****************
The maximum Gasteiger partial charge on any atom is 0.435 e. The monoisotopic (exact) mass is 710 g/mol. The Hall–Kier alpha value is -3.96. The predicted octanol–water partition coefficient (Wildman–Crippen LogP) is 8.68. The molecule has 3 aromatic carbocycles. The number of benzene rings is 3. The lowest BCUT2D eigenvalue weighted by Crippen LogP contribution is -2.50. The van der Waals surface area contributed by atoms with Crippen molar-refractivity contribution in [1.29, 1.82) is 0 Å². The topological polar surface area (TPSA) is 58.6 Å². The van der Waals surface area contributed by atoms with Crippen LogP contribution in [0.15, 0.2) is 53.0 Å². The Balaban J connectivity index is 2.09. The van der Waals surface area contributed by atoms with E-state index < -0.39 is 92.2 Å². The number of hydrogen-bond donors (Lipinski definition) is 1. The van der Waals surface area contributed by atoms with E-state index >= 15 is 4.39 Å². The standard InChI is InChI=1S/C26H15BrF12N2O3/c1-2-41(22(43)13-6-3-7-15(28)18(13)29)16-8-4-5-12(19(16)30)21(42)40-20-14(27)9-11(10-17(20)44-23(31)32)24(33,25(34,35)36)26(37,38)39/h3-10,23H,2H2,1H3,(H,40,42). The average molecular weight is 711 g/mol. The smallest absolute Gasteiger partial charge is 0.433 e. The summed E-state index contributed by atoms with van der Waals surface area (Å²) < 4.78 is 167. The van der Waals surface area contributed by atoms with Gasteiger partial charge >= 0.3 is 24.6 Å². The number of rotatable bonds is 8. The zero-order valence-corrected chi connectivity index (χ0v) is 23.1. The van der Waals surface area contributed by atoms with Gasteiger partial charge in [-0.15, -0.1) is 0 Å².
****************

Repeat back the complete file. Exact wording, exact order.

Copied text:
The maximum Gasteiger partial charge on any atom is 0.435 e. The monoisotopic (exact) mass is 710 g/mol. The Hall–Kier alpha value is -3.96. The predicted octanol–water partition coefficient (Wildman–Crippen LogP) is 8.68. The molecule has 3 aromatic carbocycles. The number of benzene rings is 3. The lowest BCUT2D eigenvalue weighted by Crippen LogP contribution is -2.50. The van der Waals surface area contributed by atoms with Crippen molar-refractivity contribution in [1.29, 1.82) is 0 Å². The topological polar surface area (TPSA) is 58.6 Å². The van der Waals surface area contributed by atoms with Crippen LogP contribution in [0.15, 0.2) is 53.0 Å². The Balaban J connectivity index is 2.09. The van der Waals surface area contributed by atoms with E-state index < -0.39 is 92.2 Å². The number of hydrogen-bond donors (Lipinski definition) is 1. The van der Waals surface area contributed by atoms with E-state index >= 15 is 4.39 Å². The standard InChI is InChI=1S/C26H15BrF12N2O3/c1-2-41(22(43)13-6-3-7-15(28)18(13)29)16-8-4-5-12(19(16)30)21(42)40-20-14(27)9-11(10-17(20)44-23(31)32)24(33,25(34,35)36)26(37,38)39/h3-10,23H,2H2,1H3,(H,40,42). The average molecular weight is 711 g/mol. The smallest absolute Gasteiger partial charge is 0.433 e. The summed E-state index contributed by atoms with van der Waals surface area (Å²) < 4.78 is 167. The van der Waals surface area contributed by atoms with Gasteiger partial charge >= 0.3 is 24.6 Å². The number of rotatable bonds is 8. The zero-order valence-corrected chi connectivity index (χ0v) is 23.1. The van der Waals surface area contributed by atoms with Gasteiger partial charge in [-0.15, -0.1) is 0 Å².